That's basically my take on it. So this or that procedure wasn't followed to the T, but there is no reason to believe that the chain of custody was ever violated. That is, we can be pretty damn sure it was his samples that were tested.
 

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Discussion Starter · #9 ·
Dwayne Barry said:
That's basically my take on it. So this or that procedure wasn't followed to the T, but there is no reason to believe that the chain of custody was ever violated. That is, we can be pretty damn sure it was his samples that were tested.
What bothers me is that the statement is too open ended. If they aren't looking for literal compliance here, where else aren't they looking for literal compliance? And why bother writing down procedures if they aren't meant to be taken literally? There is too much wiggle room for assumption and interpretation to create shortcuts in what is supposed to be a legal process.
 

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mohair_chair said:
What bothers me is that the statement is too open ended. If they aren't looking for literal compliance here, where else aren't they looking for literal compliance? And why bother writing down procedures if they aren't meant to be taken literally? There is too much wiggle room for assumption and interpretation to create shortcuts in what is supposed to be a legal process.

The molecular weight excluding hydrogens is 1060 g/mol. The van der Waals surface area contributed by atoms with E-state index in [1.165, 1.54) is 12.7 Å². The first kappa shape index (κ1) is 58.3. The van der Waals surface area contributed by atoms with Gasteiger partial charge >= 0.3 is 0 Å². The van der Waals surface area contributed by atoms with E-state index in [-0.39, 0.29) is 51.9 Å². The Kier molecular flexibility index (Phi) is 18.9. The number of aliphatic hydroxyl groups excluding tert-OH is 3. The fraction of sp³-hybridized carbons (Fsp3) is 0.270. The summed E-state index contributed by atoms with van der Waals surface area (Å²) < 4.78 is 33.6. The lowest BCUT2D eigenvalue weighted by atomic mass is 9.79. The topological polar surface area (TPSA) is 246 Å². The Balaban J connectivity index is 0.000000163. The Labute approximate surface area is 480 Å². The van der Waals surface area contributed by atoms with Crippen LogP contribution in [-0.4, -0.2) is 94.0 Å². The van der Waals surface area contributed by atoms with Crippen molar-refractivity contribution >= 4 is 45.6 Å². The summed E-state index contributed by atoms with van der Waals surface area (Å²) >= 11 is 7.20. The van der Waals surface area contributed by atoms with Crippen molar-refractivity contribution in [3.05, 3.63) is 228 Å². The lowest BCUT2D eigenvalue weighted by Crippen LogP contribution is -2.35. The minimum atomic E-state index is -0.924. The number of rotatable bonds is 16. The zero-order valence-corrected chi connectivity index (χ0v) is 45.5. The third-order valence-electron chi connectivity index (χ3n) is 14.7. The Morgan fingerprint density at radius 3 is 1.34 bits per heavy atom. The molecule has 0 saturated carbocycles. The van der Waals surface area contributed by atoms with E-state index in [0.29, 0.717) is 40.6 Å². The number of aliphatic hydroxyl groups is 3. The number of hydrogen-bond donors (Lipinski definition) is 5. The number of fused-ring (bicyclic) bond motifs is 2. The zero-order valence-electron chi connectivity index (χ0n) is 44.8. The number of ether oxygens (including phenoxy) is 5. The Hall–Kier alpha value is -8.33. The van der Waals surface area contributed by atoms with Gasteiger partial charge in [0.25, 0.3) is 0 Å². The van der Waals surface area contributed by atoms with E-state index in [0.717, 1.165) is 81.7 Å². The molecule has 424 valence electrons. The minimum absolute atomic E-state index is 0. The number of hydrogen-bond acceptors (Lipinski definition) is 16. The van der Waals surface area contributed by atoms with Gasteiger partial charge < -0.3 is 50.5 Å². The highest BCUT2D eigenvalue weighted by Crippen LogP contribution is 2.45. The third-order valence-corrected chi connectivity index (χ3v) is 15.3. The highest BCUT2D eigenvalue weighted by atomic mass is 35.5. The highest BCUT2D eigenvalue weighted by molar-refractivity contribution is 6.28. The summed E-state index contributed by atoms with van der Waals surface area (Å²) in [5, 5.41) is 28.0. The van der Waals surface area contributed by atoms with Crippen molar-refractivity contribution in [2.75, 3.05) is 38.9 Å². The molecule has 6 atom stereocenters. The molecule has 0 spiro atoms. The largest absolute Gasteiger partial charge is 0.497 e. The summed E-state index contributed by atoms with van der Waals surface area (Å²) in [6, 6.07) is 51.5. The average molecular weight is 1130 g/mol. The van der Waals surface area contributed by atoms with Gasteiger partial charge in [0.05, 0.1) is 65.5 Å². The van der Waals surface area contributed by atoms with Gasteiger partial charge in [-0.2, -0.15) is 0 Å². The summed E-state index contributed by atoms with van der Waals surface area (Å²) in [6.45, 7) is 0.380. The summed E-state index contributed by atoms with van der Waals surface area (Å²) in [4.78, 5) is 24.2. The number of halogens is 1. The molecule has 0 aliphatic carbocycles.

The statement is a bit broad, yes. However, I would imagine that CAS doesn't want to start nullifying drug bans everytime an "i" isn't dotted. It's probably further complicated by the disperse nature and likely varying procedure of all the labs. That needs to be remedied. At some point, I imagine, CAS would throw something out if bad procedures undermined the results.
 

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If there is an expectation of ZERO TOLERANCE for athletes, shouldn't there be an an equally high expectation of ZERO TOLERANCE for the testers when it comes to following the rules?

Pettachi didn't knowingly cheat, he just used a little too much. Sorry, suspended. The lab didn't nefariously not follow all the procedures, they just skipped a few, cause they know what's best. Hey, that's OK, as long as the results look good. Seems like a helluva double standard to me.